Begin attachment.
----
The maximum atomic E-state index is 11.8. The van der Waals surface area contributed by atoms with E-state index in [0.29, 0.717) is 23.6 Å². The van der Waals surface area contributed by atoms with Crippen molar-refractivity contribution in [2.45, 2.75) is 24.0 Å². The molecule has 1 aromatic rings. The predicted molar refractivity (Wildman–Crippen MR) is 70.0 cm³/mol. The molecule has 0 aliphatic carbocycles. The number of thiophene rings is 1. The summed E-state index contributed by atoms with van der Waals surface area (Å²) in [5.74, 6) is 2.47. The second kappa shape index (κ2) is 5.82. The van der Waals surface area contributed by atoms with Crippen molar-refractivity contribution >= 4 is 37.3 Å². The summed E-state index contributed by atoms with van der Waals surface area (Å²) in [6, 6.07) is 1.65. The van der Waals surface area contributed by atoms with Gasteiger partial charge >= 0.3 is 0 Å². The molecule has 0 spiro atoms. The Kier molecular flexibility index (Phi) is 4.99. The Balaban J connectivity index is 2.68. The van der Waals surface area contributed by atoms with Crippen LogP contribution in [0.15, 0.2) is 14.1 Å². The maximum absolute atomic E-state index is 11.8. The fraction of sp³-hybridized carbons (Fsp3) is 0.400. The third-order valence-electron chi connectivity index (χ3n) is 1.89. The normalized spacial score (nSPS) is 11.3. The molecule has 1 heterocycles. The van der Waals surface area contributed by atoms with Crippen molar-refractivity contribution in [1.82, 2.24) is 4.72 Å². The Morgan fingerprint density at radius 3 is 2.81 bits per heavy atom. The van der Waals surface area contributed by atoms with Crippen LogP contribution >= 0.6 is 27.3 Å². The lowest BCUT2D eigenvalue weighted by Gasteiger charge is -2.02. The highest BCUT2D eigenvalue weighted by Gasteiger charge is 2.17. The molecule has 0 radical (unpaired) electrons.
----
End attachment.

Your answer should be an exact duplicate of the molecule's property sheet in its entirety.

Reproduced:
The maximum atomic E-state index is 11.8. The van der Waals surface area contributed by atoms with E-state index in [0.29, 0.717) is 23.6 Å². The van der Waals surface area contributed by atoms with Crippen molar-refractivity contribution in [2.45, 2.75) is 24.0 Å². The molecule has 1 aromatic rings. The predicted molar refractivity (Wildman–Crippen MR) is 70.0 cm³/mol. The molecule has 0 aliphatic carbocycles. The number of thiophene rings is 1. The summed E-state index contributed by atoms with van der Waals surface area (Å²) in [5.74, 6) is 2.47. The second kappa shape index (κ2) is 5.82. The van der Waals surface area contributed by atoms with Crippen molar-refractivity contribution >= 4 is 37.3 Å². The summed E-state index contributed by atoms with van der Waals surface area (Å²) in [6, 6.07) is 1.65. The van der Waals surface area contributed by atoms with Gasteiger partial charge >= 0.3 is 0 Å². The molecule has 0 spiro atoms. The Kier molecular flexibility index (Phi) is 4.99. The Balaban J connectivity index is 2.68. The van der Waals surface area contributed by atoms with Crippen LogP contribution in [0.15, 0.2) is 14.1 Å². The maximum absolute atomic E-state index is 11.8. The fraction of sp³-hybridized carbons (Fsp3) is 0.400. The third-order valence-electron chi connectivity index (χ3n) is 1.89. The normalized spacial score (nSPS) is 11.3. The molecule has 1 heterocycles. The van der Waals surface area contributed by atoms with Crippen molar-refractivity contribution in [1.82, 2.24) is 4.72 Å². The Morgan fingerprint density at radius 3 is 2.81 bits per heavy atom. The van der Waals surface area contributed by atoms with Crippen LogP contribution >= 0.6 is 27.3 Å². The lowest BCUT2D eigenvalue weighted by Gasteiger charge is -2.02. The highest BCUT2D eigenvalue weighted by Gasteiger charge is 2.17. The molecule has 0 radical (unpaired) electrons.